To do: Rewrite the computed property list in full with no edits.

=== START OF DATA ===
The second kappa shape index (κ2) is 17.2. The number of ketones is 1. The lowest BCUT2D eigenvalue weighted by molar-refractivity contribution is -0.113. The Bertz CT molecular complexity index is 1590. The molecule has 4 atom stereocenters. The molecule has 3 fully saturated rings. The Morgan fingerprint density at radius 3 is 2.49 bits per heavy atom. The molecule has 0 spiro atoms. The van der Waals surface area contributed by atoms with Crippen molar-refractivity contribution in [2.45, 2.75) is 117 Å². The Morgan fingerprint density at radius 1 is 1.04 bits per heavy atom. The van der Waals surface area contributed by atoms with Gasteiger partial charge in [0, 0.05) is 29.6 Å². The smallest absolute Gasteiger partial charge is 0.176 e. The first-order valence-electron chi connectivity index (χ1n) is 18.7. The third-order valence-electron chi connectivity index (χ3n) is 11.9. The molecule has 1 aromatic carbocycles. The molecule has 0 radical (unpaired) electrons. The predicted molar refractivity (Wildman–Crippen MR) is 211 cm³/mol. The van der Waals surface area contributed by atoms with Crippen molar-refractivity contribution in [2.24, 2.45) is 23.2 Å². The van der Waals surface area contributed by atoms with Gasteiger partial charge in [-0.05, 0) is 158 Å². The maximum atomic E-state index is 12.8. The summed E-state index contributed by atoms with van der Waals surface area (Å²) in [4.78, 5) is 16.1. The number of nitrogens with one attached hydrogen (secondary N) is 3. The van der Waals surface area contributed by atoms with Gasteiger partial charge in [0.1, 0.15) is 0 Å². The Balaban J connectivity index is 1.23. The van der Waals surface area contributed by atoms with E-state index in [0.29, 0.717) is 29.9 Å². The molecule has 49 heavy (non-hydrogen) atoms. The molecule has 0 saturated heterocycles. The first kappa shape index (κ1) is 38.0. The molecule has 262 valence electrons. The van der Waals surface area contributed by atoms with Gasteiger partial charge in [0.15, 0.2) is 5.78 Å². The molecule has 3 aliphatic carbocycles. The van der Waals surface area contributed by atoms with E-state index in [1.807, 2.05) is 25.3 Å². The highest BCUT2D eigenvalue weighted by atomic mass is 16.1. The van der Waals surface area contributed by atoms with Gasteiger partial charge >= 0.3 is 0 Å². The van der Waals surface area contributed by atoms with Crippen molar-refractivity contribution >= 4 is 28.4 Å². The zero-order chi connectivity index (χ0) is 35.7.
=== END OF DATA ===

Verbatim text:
The second kappa shape index (κ2) is 17.2. The number of ketones is 1. The lowest BCUT2D eigenvalue weighted by molar-refractivity contribution is -0.113. The Bertz CT molecular complexity index is 1590. The molecule has 4 atom stereocenters. The molecule has 3 fully saturated rings. The Morgan fingerprint density at radius 3 is 2.49 bits per heavy atom. The molecule has 0 spiro atoms. The van der Waals surface area contributed by atoms with Crippen molar-refractivity contribution in [2.45, 2.75) is 117 Å². The Morgan fingerprint density at radius 1 is 1.04 bits per heavy atom. The van der Waals surface area contributed by atoms with Gasteiger partial charge in [0, 0.05) is 29.6 Å². The smallest absolute Gasteiger partial charge is 0.176 e. The first-order valence-electron chi connectivity index (χ1n) is 18.7. The third-order valence-electron chi connectivity index (χ3n) is 11.9. The molecule has 1 aromatic carbocycles. The molecule has 0 radical (unpaired) electrons. The predicted molar refractivity (Wildman–Crippen MR) is 211 cm³/mol. The van der Waals surface area contributed by atoms with Crippen molar-refractivity contribution in [2.24, 2.45) is 23.2 Å². The van der Waals surface area contributed by atoms with Gasteiger partial charge in [-0.05, 0) is 158 Å². The maximum atomic E-state index is 12.8. The summed E-state index contributed by atoms with van der Waals surface area (Å²) in [4.78, 5) is 16.1. The number of nitrogens with one attached hydrogen (secondary N) is 3. The van der Waals surface area contributed by atoms with Gasteiger partial charge in [0.1, 0.15) is 0 Å². The Balaban J connectivity index is 1.23. The van der Waals surface area contributed by atoms with E-state index in [0.29, 0.717) is 29.9 Å². The molecule has 49 heavy (non-hydrogen) atoms. The molecule has 0 saturated heterocycles. The first kappa shape index (κ1) is 38.0. The molecule has 262 valence electrons. The van der Waals surface area contributed by atoms with Gasteiger partial charge in [0.15, 0.2) is 5.78 Å². The molecule has 3 aliphatic carbocycles. The van der Waals surface area contributed by atoms with E-state index in [1.807, 2.05) is 25.3 Å². The highest BCUT2D eigenvalue weighted by atomic mass is 16.1. The van der Waals surface area contributed by atoms with Gasteiger partial charge >= 0.3 is 0 Å². The van der Waals surface area contributed by atoms with Crippen molar-refractivity contribution >= 4 is 28.4 Å². The zero-order chi connectivity index (χ0) is 35.7.